"There's no question that Romney's religion is a mixed bag," said Kirk Jowers, a longtime Romney advisor and head of the University of Utah's Hinckley Institute of Politics.
"It's been incredibly helpful to him in some states, in fundraising, in volunteers, in imaging," Jowers said. Romney was able to count on LDS voters in states like Nevada and Arizona to help deliver victories.
Jowers said the Utahns polled were correct in their assessment.
"It has hurt him this time less than before because Romney is know for many things, not just for being the Mormon candidate," he said. "Romney will win or lose the nomination and the general election on factors others than his religion."
The Utah voters polled agreed that other areas were also hurting Romney in the campaign, especially what's been referred to by opponents as his "flip-flopping" on key issues such as abortion.
Fifty-nine percent of those surveyed said Romney's changing positions have taken a toll in the race. So has his personal wealth, according to 37 percent, and his perceived moderate political ideology, said 24 percent. Not seen as causing trouble were his work history or his leadership of the 2002 Winter Olympics in Salt Lake City.
Romney's opponents have tried to make all of those issues in the campaign, but it's the candidate himself who has drawn the most attention to his privileged background as the son of Michigan's former governor and his personal fortune.
Estimated to be worth some $250 million, Romney has, for example, recently referred to his wife's two Cadillacs while describing the American cars his family drives. He also said he has friends who own NASCAR teams while attending the Daytona 500.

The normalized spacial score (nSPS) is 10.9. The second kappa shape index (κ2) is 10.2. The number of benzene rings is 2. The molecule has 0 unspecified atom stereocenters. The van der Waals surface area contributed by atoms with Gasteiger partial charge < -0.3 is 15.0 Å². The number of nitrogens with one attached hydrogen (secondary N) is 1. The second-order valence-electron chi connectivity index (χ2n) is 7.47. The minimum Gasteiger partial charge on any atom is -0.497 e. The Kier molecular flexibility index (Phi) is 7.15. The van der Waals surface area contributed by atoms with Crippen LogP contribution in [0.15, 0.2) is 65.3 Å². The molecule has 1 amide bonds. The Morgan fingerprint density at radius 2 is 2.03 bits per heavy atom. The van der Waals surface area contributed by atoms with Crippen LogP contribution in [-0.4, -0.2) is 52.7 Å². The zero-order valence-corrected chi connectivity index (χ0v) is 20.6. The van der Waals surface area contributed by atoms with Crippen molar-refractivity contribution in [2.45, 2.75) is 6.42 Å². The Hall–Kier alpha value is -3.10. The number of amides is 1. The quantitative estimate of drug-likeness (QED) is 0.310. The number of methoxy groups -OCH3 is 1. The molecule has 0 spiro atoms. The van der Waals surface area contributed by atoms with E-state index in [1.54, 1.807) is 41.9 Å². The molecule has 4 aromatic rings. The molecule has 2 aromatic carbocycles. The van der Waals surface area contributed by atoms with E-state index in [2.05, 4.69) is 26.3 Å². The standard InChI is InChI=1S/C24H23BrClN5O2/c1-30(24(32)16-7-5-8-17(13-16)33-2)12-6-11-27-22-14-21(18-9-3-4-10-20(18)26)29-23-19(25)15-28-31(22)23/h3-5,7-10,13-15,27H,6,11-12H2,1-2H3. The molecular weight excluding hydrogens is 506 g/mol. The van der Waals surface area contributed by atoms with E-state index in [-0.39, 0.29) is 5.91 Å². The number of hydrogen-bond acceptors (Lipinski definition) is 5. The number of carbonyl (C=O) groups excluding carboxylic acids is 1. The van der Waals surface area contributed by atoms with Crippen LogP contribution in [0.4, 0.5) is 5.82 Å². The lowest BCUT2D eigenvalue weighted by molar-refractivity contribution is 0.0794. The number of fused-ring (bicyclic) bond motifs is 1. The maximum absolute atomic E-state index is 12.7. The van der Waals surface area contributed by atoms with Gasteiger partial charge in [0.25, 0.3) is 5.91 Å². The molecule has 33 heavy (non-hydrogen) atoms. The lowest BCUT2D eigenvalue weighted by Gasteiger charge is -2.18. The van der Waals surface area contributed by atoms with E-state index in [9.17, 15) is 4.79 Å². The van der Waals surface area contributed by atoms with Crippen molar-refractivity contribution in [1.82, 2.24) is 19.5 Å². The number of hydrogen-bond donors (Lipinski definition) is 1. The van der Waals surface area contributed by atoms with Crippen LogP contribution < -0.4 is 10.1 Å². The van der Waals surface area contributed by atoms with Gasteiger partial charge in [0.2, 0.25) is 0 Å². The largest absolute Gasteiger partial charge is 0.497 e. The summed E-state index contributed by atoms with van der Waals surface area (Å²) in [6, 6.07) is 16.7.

"That's the biggest problem he seems to have, when he tries to play the 'Everyman.' He's just remarkably bad at it," Swigger said. "Mitt Romney has a lot of strengths, but he's really rich guy and he comes across as a really rich guy."
Atlanta-based Republican strategist Joel McElhannon said that inability to connect with voters is a bigger problem for Romney than his membership in the LDS Church.
"It just undermines everything that he's doing. He struggles with connecting with people who are not wealthy and with evangelicals," McElhannon said.
Romney's faith may be a deal breaker with some evangelical voters but he called it " a small issue. The issue with Mitt Romney is not religion, it's one of trust."
While voters in the survey had strong opinions about how Romney is being perceived, they had little idea about who'd they like to see as his running mate should he secure the nomination.
A majority, 56 percent, said they just didn't know. Santorum and New Jersey Gov. Chris Christie, who is campaigning for Romney, received the most support, each with 7 percent of the Utahns polled.
Ron Paul, the other Republican in the race and a former Libertarian Party presidential candidate, was the favorite of 6 percent, and Florida Sen. Marco Rubio, seen by many as a likely choice, was the pick of 5 percent.
Gingrich was liked by just 3 percent; former GOP vice-presidential candidate Sarah Palin, by 2 percent ;and former Florida Gov. Jeb Bush, 1 percent. Others, like former Utah Gov. Mike Leavitt, a former cabinet member who is campaigning for Romney, didn't garner any support.
Fourteen percent offered other choices for the No. 2 spot on the GOP ticket, with former Utah Gov. Jon Huntsman Jr. the top name mentioned. Huntsman was a candidate for president until January, when he dropped out and endorsed Romney.
"Utahns are right," Jowers said. "We don't know and it's just too soon at this point."
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